My family of 5 live in California, have a ton of equity in our home, are heavily invested in the stock market through IRAs and other investments and are considering purchasing a rental property in Kauai. The resort comes with on site property management, we understand their fee structures along with many of the other costs outlined already in this community. Super helpful by the way. Based on our analysis, the property would very likely be cash flow positive for us over the duration of the 2nd mortgage but it's a close call and we're getting down to the gnats eyelash in our analysis.

We plan to spend 7-10 days a year at the vacation property. 'We' is my wife, my 3 children and me. That's usually about $4,000 in airfare to get there and back. Can we deduct all of that or just one ticket?

  • Strong piece of advice: If having your family use it on a regular basisis a key element of the plan (ie, if you're thinking the next generation's going to visit it on their own and it'll become a family tradition/inheritance), make sure everyone whom your planning this for has bought into the idea and is willing to commit to that usage. Similarly, if you're thinking you'll retire there, make darned sure you're prepared for the climate and society and so on. That was the plan behind a certain house in Jamaica that I know of, and that's why it wound up being sold.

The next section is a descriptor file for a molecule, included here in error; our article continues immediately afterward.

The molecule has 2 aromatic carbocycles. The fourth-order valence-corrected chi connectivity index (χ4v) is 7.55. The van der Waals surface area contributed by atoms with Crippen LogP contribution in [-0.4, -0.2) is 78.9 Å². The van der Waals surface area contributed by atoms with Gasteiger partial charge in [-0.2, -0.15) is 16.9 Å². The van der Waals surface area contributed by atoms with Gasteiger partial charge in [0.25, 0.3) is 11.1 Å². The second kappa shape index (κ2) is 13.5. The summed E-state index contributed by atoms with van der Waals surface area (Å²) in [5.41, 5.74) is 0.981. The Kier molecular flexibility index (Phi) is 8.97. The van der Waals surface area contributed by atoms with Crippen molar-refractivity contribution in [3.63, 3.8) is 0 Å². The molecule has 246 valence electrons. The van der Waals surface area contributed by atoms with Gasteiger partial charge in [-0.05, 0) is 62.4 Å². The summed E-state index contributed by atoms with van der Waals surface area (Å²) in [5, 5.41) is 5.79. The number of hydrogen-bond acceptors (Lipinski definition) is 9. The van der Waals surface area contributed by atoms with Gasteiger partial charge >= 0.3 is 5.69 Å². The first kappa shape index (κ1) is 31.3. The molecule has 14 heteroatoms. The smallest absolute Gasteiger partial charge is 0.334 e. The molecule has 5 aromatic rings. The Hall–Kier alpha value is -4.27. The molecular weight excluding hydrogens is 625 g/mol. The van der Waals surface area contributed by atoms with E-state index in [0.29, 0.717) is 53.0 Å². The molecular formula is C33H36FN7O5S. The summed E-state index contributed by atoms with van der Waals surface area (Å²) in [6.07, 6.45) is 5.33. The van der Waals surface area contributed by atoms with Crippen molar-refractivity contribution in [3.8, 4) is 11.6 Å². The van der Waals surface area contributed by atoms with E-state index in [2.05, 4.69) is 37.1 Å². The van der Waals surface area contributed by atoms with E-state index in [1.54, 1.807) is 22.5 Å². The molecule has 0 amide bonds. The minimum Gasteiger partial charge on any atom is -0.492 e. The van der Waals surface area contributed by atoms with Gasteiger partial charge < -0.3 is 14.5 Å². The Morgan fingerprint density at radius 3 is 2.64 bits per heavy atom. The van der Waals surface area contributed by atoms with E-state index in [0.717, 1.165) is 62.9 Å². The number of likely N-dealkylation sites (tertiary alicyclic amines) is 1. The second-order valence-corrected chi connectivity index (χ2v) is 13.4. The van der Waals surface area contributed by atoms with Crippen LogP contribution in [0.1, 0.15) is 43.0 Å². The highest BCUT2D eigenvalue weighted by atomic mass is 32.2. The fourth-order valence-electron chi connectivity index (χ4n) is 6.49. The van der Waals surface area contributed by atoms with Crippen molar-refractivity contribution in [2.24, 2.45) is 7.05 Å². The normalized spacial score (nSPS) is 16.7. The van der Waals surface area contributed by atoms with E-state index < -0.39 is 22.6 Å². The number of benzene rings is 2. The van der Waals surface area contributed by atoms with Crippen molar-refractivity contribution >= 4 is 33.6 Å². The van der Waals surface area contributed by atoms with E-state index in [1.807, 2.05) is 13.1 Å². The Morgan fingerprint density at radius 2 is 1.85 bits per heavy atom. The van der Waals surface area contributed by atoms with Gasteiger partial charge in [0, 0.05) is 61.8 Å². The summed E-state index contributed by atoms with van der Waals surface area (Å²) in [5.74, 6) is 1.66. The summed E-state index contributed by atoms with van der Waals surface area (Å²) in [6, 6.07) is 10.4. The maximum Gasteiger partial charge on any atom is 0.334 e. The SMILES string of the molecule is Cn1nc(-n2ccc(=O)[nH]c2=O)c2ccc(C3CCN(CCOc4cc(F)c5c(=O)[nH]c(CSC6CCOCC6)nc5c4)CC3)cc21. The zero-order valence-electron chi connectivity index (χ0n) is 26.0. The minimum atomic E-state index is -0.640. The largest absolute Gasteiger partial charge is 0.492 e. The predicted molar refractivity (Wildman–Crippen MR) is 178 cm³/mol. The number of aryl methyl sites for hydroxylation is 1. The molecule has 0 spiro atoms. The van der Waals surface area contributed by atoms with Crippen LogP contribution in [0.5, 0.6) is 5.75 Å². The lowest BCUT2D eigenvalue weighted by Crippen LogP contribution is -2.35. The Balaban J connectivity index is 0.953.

– keshlam
    Jul 29, 2015 at 0:43

2 Answers 2


No, you cannot deduct it. There's no business substance in such a trip, it is your vacation, and as such cannot be claimed as an expense against the rental income.

You may be able to deduct the coffee you buy for the meeting with the property manager while there, but there's no way you can justify a 7-10 days vacation with your whole family as an expense to maintain the rental property.

Since you will only have less than 2 weeks personal use, you won't need to prorate expenses, so you have that at least.

  • 2
    Going by my experience with other business and charitable travel: If you were spending most of the trip supervising a major renovation or haggling with the rental agent or something like that -- with documentation to prove it -- you might be able to get away with tacking a smaller amount of time as "incidental" side trip. Just visiting the property, with the family, is obviously recreation rather than business travel, especially since you do have the management company there to handle most of the business and maintenance operations. Definite "sounds too good to be true because it ain't."
    – keshlam
    Jul 29, 2015 at 3:39

If you and your wife are owners, your tickets might be a business expense against the rental income. 'Might' as in the IRS will be happy to audit you, seeing the kids went as well and prorating the expense as say 25% was really business, the rest, family vacation. If this $4000 write off is the make or break for this deal, don't do it.

  • you cannot "prorate" the trip. Its either business or not. Family vacation is not a business expense.
    – littleadv
    Jul 29, 2015 at 2:30
  • Citation? Business trips are often extended to add vacation time at the back end. The $4000 won't be allowed, but there's some amount that will be permitted for the owners to go to their rental property. Jul 29, 2015 at 11:16
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    If the trip is mostly business and is extended a day or two - you deduct the whole cost of tickets, you do not prorate. Similarly, if your travel is for vacation and you only spend several hours on business - you cannot deduct the tickets at all, you do not prorate.
    – littleadv
    Jul 29, 2015 at 15:39

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